Statement By Child Rights Activists, Educators, Education Institutions and Individuals On Targeting And Exclusion of Hijab Wearing Muslim Women Students

Statement in Hindi हिन्दी and in Kannada ಕನ್ನಡ

  1. We note, with deep concern and anguish, the active prevention of Muslim women from attending government schools and colleges, on the grounds that they wear the Hijab, a headscarf. This move, with the tacit and explicit support of the education administration and the government, has been criticized on grounds of violation of fundamental rights of these women, including those of freedom (Article 19, 25) and equality (Article 14). While these criticisms are valid, in this statement we would like to call attention to the violation of their right to education.
    1. The Right of Children to Free and Compulsory Education Act, 2009 (RTE) covers children between the ages of six and fourteen. The National Education Policy 2020 effectively extends the state responsibility to educate all children between the ages of three and eighteen. Every child has a fundamental right to attend school/college and denying a child education, for any reason, is a violation of the RTE. It is the responsibility of the government to protect this right, and the responsibility of the High Court, to punish any violation. It is imperative that both institutions fulfill their constitutional responsibilities towards children.
    2. Some people have argued that ‘uniformity’ is required in institutions to preserve the learning environment. Diversity and exposure to cultures other than our own is essential for broadening our student’s thinking, for developing respect for others, and for building a harmonious society. Individuals, specially our youth, must be encouraged to express themselves in a variety of ways, including through their dress and clothing. Such exposure permits learning about and learning from the ‘other’, and can be developed into respect for one another. When many government educational institutions have overt displays of Hindu religious symbols and prayers, selectively banning the dress/clothing of one community, and enforcing a homogeneous, majoritarian culture is bigotry. By wearing a Hijab over their uniform, Muslim women are adhering to the dress code as much as those who wear turbans, bindis/kumkum/tilak and bangles along with the uniform.
    3. A primary purpose of education is the building of learner agency – the ability to think for oneself and act according to one’s beliefs and conscience. Critical thinking and scientific temper are increasingly vital in our society characterized by ‘brainwashing’ through mass media and social media, these can be built in schools and colleges only by encouraging learners to express, debate, deliberate and even disagree; this is an essential part of building their own identity.
    4. Another essential purpose of education is to develop individuals who care. This means school must provide young people a nurturing environment, for them to experience and value tolerance, empathy, care, and compassion. Calling out students, punishing, and humiliating them will cause trauma and long term damage. It will tell them that power can be used to impose injustice, and that compassion is weak and unnecessary. We can imagine what kind of society this will lead us to.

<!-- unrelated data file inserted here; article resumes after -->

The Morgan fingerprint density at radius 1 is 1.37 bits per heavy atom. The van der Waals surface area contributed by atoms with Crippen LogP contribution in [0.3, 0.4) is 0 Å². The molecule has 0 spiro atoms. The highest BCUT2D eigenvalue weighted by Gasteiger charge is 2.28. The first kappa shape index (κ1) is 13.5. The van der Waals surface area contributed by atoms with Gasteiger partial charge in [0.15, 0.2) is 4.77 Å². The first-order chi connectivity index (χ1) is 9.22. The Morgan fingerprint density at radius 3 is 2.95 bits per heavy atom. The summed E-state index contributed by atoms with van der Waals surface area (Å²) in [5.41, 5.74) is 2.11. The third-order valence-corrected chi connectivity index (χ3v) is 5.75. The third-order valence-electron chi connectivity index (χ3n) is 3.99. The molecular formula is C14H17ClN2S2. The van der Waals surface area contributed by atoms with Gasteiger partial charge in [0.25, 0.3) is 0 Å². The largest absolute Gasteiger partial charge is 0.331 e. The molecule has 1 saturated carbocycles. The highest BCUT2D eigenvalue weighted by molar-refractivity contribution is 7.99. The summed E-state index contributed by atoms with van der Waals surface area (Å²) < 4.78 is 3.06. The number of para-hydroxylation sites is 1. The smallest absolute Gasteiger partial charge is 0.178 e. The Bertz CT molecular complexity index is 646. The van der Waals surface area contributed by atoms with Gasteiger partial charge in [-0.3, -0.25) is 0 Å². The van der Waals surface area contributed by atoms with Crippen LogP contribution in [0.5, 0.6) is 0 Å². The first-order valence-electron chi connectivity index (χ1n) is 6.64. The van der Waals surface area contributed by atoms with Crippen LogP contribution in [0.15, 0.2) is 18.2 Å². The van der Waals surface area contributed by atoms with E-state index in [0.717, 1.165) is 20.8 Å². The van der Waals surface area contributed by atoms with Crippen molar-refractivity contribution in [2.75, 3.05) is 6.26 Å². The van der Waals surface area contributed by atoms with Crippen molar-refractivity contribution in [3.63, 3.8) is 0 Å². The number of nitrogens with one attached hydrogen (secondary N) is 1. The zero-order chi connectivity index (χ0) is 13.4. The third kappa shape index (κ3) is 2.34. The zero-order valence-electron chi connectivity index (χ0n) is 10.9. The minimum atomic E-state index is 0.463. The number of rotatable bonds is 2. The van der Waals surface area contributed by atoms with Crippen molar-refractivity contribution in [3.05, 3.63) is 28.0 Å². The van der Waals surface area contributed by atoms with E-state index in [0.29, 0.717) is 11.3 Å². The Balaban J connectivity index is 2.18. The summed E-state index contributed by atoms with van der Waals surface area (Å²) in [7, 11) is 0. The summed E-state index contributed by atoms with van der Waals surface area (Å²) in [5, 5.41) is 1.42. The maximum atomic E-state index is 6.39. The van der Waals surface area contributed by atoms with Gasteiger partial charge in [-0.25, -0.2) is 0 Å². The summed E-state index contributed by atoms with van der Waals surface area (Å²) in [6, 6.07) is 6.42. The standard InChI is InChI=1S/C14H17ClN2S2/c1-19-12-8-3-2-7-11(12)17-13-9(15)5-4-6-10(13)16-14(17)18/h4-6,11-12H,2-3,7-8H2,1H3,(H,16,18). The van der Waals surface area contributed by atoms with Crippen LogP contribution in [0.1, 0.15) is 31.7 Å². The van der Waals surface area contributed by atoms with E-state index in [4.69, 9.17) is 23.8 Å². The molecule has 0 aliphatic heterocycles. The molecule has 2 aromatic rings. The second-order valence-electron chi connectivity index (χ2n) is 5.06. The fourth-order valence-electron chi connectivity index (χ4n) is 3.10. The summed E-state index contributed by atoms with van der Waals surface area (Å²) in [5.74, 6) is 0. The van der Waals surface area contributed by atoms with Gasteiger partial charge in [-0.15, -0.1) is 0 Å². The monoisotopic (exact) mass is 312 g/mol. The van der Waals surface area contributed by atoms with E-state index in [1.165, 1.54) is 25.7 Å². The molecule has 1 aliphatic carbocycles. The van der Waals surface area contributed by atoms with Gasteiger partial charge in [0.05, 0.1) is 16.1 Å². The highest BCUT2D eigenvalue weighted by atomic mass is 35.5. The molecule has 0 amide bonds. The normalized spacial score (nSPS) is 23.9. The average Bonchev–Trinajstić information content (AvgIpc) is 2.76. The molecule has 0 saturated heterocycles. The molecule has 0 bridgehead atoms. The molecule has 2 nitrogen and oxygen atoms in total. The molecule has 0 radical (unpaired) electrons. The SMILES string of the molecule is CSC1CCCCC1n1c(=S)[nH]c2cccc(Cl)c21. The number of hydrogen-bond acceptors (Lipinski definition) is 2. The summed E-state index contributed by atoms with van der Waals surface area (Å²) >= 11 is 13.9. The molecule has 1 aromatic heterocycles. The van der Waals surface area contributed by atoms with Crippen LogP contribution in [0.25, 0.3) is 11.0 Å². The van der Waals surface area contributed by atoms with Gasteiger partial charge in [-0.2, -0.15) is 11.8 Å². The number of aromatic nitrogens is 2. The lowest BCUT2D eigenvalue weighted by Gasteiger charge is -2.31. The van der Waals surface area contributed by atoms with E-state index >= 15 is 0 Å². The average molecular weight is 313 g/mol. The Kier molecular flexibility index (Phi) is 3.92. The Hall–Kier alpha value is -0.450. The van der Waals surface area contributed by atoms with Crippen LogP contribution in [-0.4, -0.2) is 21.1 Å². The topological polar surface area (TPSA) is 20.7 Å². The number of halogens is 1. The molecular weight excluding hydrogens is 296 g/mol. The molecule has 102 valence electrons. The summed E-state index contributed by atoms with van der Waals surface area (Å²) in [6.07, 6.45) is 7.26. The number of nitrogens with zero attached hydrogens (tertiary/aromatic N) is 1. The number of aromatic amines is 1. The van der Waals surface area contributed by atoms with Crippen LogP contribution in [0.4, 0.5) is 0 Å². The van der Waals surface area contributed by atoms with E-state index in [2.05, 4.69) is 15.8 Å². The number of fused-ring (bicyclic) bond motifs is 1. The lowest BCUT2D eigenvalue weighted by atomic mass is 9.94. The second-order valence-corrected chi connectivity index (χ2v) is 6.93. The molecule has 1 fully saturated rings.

5. Today, education needs to help us move away from herd mentality and mob brutality. It needs to help make room for creativity, collaboration, and expression. Dissent is essential to democracy. Cruelties invariably arise from a system of obedience and regimentation, harming both individual development and social justice. Schools/colleges must support young women to make their own decisions regarding their dress and clothing. Paternalism is harmful and violative of fundamental rights of women.
    6. The RTE requires that the School Management Committee (SMC) be given the authority and responsibility to be the agency for school development. The RTE is clear that the Chairperson of the SMC, can only be a parent whose child studies in the institution. In Karnataka, Courts have decided that the local MLA cannot subvert this principle and take over the chair of the SMC. In the case of the Government College in Udupi, the local MLA is the Chairperson of the College Development Committee which imposed the ban, this is a violation of this principle. In any case, SMCs or colleges cannot be allowed to impose restrictions which violate fundamental rights of students or teachers, or are specifically against members of a community.
    7. Education of girls and of minorities is an accepted national priority, as both have historically lagged behind in accessing education. Preventing girls of a minority community from attending college, doubly harms our nation.
    8. This violation of the children’s Right to Education, distressing by itself, comes just after schools and colleges have re-opened, after nearly 2 years of closure due to the pandemic. The loss to students due to school closure is an Education Emergency, unprecedented in the history of independent India. Malnutrition, child labor, early marriages, and domestic violence have increased sharply. Most children have suffered learning and socio-emotional deprivation. When the educational status of students is already under severe harm, aggravating this, by raising issues that prevent their attending school/college, is simply unacceptable.
    9. We strongly urge the Government of Karnataka to:
      1. Remove restrictions on clothing and dressing, which are the personal choices of students
      2. Encourage students to attend schools and colleges – the education emergency is going to cause a huge dropout of students, which needs a people’s movement to reverse
      3. Focus energies on addressing the Education Emergency

– National Coalition on the Education Emergency

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